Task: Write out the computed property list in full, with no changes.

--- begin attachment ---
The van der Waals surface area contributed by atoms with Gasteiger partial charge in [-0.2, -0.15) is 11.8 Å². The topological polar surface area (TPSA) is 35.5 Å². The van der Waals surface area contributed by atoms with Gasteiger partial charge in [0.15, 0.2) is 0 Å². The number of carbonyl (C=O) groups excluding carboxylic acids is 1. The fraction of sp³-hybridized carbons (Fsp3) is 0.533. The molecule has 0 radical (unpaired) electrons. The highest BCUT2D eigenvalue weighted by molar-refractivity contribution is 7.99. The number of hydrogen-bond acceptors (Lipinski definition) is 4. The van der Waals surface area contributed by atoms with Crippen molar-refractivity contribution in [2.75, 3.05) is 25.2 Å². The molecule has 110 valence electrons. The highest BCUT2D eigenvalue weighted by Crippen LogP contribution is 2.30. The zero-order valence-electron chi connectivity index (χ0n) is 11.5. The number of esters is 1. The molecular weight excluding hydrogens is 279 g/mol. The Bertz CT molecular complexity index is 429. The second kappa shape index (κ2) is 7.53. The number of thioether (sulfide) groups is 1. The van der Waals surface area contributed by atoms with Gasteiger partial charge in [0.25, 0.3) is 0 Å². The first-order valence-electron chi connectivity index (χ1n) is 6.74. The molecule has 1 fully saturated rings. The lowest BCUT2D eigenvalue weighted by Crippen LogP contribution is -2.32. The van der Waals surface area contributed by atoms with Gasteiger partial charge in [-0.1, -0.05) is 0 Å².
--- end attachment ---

The van der Waals surface area contributed by atoms with Gasteiger partial charge in [-0.2, -0.15) is 11.8 Å². The topological polar surface area (TPSA) is 35.5 Å². The van der Waals surface area contributed by atoms with Gasteiger partial charge in [0.15, 0.2) is 0 Å². The number of carbonyl (C=O) groups excluding carboxylic acids is 1. The fraction of sp³-hybridized carbons (Fsp3) is 0.533. The molecule has 0 radical (unpaired) electrons. The highest BCUT2D eigenvalue weighted by molar-refractivity contribution is 7.99. The number of hydrogen-bond acceptors (Lipinski definition) is 4. The van der Waals surface area contributed by atoms with Crippen molar-refractivity contribution in [2.75, 3.05) is 25.2 Å². The molecule has 110 valence electrons. The highest BCUT2D eigenvalue weighted by Crippen LogP contribution is 2.30. The zero-order valence-electron chi connectivity index (χ0n) is 11.5. The number of esters is 1. The molecular weight excluding hydrogens is 279 g/mol. The Bertz CT molecular complexity index is 429. The second kappa shape index (κ2) is 7.53. The number of thioether (sulfide) groups is 1. The van der Waals surface area contributed by atoms with Gasteiger partial charge in [0.25, 0.3) is 0 Å². The first-order valence-electron chi connectivity index (χ1n) is 6.74. The molecule has 1 fully saturated rings. The lowest BCUT2D eigenvalue weighted by Crippen LogP contribution is -2.32. The van der Waals surface area contributed by atoms with Gasteiger partial charge in [-0.1, -0.05) is 0 Å².